Aussie sci-fi short Bunker: The Last Fleet will have its domestic premiere at the St Kilda Film Festival in June. The screening kicks off a packed tour of the international festival circuit for the film, with screenings including Revelation Perth International Film Festival in July.
Conceived as a proof of concept for a feature film, Bunker is the passion project of South Australian filmmakers Rowan Pullen (Arc Raider) and Stephen Potter (Room 6). Pullen and Potter worked alongside a talented team of creatives from SA, WA and NSW to bring the story to life on screen, including renowned Perth executive producer Ian Hale (The Xrossing, Greenfield, The Furnace), who recently joined the project.
A pioneer of the Indigenous sci-fi genre, Bunker is a story of community and collaboration both on- and off-screen. The film reimagines the arrival of British ships on Australian shores in a dystopian future where Australia’s First Nations people are the last survivors of a terrifying alien invasion.
“Bunker: The Last Fleet is a story about hope, humanity and survival. My character Tjarra is a powerful, strong and proud Nunga woman determined to take back what is thought to be lost,” said lead actor, writer and producer Natasha Wanganeen (Rabbit Proof Fence and Cargo). “Just like during the production process, the knowledge and leadership of Elders and the support of community is critical to the story.”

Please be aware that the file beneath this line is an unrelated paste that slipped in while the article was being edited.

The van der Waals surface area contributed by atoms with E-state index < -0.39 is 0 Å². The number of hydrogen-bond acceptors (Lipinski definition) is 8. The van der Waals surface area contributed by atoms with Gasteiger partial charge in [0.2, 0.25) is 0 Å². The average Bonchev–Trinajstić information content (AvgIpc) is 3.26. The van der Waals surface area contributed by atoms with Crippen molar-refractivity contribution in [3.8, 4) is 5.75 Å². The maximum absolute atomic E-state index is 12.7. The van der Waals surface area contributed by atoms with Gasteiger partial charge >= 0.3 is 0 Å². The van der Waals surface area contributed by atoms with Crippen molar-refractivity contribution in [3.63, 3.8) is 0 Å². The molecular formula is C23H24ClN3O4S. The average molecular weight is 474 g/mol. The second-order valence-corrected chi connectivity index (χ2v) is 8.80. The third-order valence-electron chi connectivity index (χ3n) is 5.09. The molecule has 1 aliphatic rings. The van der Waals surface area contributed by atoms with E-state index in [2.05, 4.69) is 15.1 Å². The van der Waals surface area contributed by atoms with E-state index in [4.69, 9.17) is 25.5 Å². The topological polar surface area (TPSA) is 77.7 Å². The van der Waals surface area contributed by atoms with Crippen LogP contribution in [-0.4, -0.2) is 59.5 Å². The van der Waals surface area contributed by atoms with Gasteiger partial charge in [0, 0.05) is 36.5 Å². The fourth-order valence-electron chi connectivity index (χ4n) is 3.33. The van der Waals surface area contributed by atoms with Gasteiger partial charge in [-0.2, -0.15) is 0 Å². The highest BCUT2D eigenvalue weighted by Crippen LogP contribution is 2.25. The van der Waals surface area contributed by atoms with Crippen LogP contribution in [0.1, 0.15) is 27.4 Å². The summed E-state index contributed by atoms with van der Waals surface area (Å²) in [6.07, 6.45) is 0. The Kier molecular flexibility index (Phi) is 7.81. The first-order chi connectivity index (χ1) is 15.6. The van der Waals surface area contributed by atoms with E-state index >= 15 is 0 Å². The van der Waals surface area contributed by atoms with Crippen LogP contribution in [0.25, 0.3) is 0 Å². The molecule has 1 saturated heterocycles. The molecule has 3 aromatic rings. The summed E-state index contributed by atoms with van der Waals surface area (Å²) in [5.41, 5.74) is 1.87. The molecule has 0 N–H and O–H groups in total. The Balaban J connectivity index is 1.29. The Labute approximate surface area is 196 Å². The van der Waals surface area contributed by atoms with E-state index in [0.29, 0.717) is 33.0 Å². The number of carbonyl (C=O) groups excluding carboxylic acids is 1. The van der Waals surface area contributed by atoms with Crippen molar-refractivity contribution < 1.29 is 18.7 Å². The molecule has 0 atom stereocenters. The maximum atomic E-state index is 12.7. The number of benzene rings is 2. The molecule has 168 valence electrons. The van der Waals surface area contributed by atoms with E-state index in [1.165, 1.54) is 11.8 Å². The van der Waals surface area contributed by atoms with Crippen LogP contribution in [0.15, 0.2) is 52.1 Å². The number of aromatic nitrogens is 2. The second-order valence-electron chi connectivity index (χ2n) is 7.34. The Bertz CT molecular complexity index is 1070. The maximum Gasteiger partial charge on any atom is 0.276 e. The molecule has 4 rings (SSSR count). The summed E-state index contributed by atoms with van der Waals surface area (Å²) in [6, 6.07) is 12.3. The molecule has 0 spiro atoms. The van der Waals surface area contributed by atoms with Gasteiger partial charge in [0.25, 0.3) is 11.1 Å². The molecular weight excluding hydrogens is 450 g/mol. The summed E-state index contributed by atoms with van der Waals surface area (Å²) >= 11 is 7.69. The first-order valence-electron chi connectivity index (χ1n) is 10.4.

Filmed entirely in the South Australian desert on Kaurna land, Bunker is a shining example of the unique storytelling and quality of production that can result from authentic collaboration with First Nations communities, with the team working closely with Kaurna Elders, Fred Agius, Katrina Karlapina Power and a community of cultural advisors.
Actor and story collaborator Trevor Jamieson (Storm Boy, The Secret River) stated, “Language and protocol is very important to Aboriginal people – I was so pleased that the team consulted with Kaurna elders and involved the community to get permission to tell the story.”
“For me, my people are from central WA and my character represents my mob – he offers guidance on the fire and how we as Aboriginal people, all of us, sit around this fire. Bunker takes a futuristic spin on this message of taking care of culture.”
Fellow actor Roy Phung (Suburban Samurai, Golden Phung) added, “Bunker is not just a sci-fi film, or even just an Australian sci-fi film, it’s a uniquely South Australian story told by South Australian creatives. Authentic representation is also a critical part of the story, and it was so refreshing to embrace this dystopian cyber geek character and not be typecast as an Asian stereotype.”
Tickets to Bunker: The Last Fleet are available now via the St Kilda Film Fest website. The feature film version is also currently in an advanced stage of development.
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